Dads Preparing for Twins


By George Ayres

One morning after disappearing into the bathroom for exactly three minutes, my wife hopped into the kitchen pointing at her home pregnancy test. There it was – the color we had been hoping for – the thin blue line telling us our lives would never be the same again.

But it wasn’t until a few weeks later when our doctor saw two heartbeats on the sonogram screen that we began to realize just what kind of event we were in for. That moment took us by surprise, and it was not until the shock wore off that we realized we would soon have twice as much to celebrate.

To say I was nervous was the understatement of the year.

To say I was nervous was the understatement of the year. No matter how hard I tried, I couldn’t picture myself as the father of two babies. I had no clue how to prepare for such a life-altering event. I didn’t know how to hold a baby, what to feed them, and I knew absolutely nothing about changing a diaper. People would ask me what I thought about the big news. With hopeful anticipation, my answer was always something like “overwhelmed” or “inundated” or “staggering.”

The first thing my wife and I did was start reading. We read everything we could find on twins. Our stack of baby books grew upward from the floor almost as fast as my wife’s stomach grew outward. With the abundance of multiple pregnancies, books as well as the Internet provide vast amounts of information on twins.

We talked to as many parents of twins as we could, asking all the pertinent questions, and as the days turned into weeks and the weeks turned into months, we tried to imagine ourselves in their places, knowing deep down that we were in for the most tiring, yet exhilarating, time of our lives.

Early on I learned that the more I became involved in the pregnancy, the more a part of the equation I started to feel. I recommend learning what’s happening with her body. Ask questions. Go with her to the doctor and the baby store. Your input and opinion do matter. You will walk into a world that you may never have been a part of, and it can be both interesting and fun.

Be a part of the morning sickness. I don’t mean vomit along with her to show your compassion. I mean hold back her hair and have a cold wet rag for her face when she reaches for one. I also gave my wife daily massages, a much needed touch that made her back feel better.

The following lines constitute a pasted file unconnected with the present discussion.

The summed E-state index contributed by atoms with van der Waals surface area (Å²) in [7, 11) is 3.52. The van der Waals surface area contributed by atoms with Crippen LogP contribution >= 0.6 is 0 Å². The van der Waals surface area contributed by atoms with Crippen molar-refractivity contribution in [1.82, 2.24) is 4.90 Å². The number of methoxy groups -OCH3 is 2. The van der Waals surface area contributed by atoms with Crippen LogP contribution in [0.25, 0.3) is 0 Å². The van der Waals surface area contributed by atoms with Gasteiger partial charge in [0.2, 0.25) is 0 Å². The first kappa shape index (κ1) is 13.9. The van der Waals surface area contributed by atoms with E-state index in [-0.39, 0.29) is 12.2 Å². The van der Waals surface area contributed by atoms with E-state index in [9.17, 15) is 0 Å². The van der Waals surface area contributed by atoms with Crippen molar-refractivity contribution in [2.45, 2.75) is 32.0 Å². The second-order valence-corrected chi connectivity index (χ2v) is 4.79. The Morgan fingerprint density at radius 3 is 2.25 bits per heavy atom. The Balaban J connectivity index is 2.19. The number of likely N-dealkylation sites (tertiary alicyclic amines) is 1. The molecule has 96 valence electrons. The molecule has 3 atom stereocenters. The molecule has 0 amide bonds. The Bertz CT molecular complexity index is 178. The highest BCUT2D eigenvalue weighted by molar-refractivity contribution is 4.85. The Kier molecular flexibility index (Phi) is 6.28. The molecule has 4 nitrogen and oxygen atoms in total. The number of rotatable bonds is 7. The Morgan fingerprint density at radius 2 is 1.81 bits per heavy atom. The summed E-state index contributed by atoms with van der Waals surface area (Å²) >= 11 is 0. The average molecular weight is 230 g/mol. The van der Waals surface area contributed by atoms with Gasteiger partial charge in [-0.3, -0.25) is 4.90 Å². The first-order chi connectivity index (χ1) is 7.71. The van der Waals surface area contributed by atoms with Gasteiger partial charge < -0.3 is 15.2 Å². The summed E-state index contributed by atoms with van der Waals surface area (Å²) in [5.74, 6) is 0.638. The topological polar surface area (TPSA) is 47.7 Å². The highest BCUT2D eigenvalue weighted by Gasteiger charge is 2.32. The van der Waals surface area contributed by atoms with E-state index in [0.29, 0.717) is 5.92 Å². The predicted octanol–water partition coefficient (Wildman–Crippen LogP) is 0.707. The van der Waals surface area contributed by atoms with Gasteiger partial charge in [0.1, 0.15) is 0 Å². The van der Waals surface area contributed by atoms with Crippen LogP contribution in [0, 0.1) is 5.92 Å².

One thing I didn’t think about before my girls were born was the lack of sleep that comes with newborns. Those lazy weekend mornings reading the paper with a cup of coffee in hand are gone. I don’t think your body ever really gets used to sleep deprivation, I think it just tolerates it – under protest. Keep telling yourself it gets easier, because it’s true. The first few months may be a blur when you’re exhausted and haven’t had a hot meal in weeks. But before you know it, your arms are full with two smiling, giggling babies that you want to hold over and over again.

A motto that we quickly incorporated into our daily lives was “pick your battles.” Things that used to be a priority suddenly weren’t that much of one anymore. Don’t worry. If something is truly more important than what’s going on with your new babies, you will take care of it.

Accept help. If relatives, in-laws or family friends offer to come and baby-sit, or even stay and help for a while, take whatever is offered. If you’re not comfortable with them around your newborns, perhaps they can help with the laundry, cook meals, shop for groceries or clean up around the house. My in-laws arrived the day after our girls were born and stayed for six weeks. Their help was invaluable.

I woke up at night and helped with the feedings. For a while, my wife breastfed both girls at the same time. I helped change their diapers, sometimes supplemented them with a bottle and put them back down. We got used to watching those middle-of-the-night reruns. The alarm clock always goes off sooner than you want, but by helping out, you give your spouse a few more minutes to sleep, which becomes a rare treat during those first few months.

My most important piece of advice? Make a commitment to be there. Ever since my girls were born, I’ve made a personal vow to be an important part of their lives. Sticking with that has called for sacrifices but I knew that being there early on would play an integral part in creating their own sense of self. Even though your workday is over at the office and you’re exhausted, there’s still work to be done at home and your wife has been at it all day. Help with the dishes, the laundry and cleaning up.

On the weekends, resist the temptations of ESPN or nine holes of golf with your buddies. Sports will always be there, but your twins are only young once. If you have a vacation day coming, take it and stay home. If you can leave the office early, go home. Take the babies from your wife so she gets a break and you get to spend time with your children. Remember: No man on his deathbed ever said, “I should have spent more time at the office.”

Your life will change in many ways. With twins, you’ve been given a wonderful and precious gift. Be there to be a part of it. It will be busy and challenging. You will feel inundated and exhausted and thrilled and amazed. Expect the changes. Plan on them. Look forward to them. Embrace them. And keep in mind: It really does get easier.

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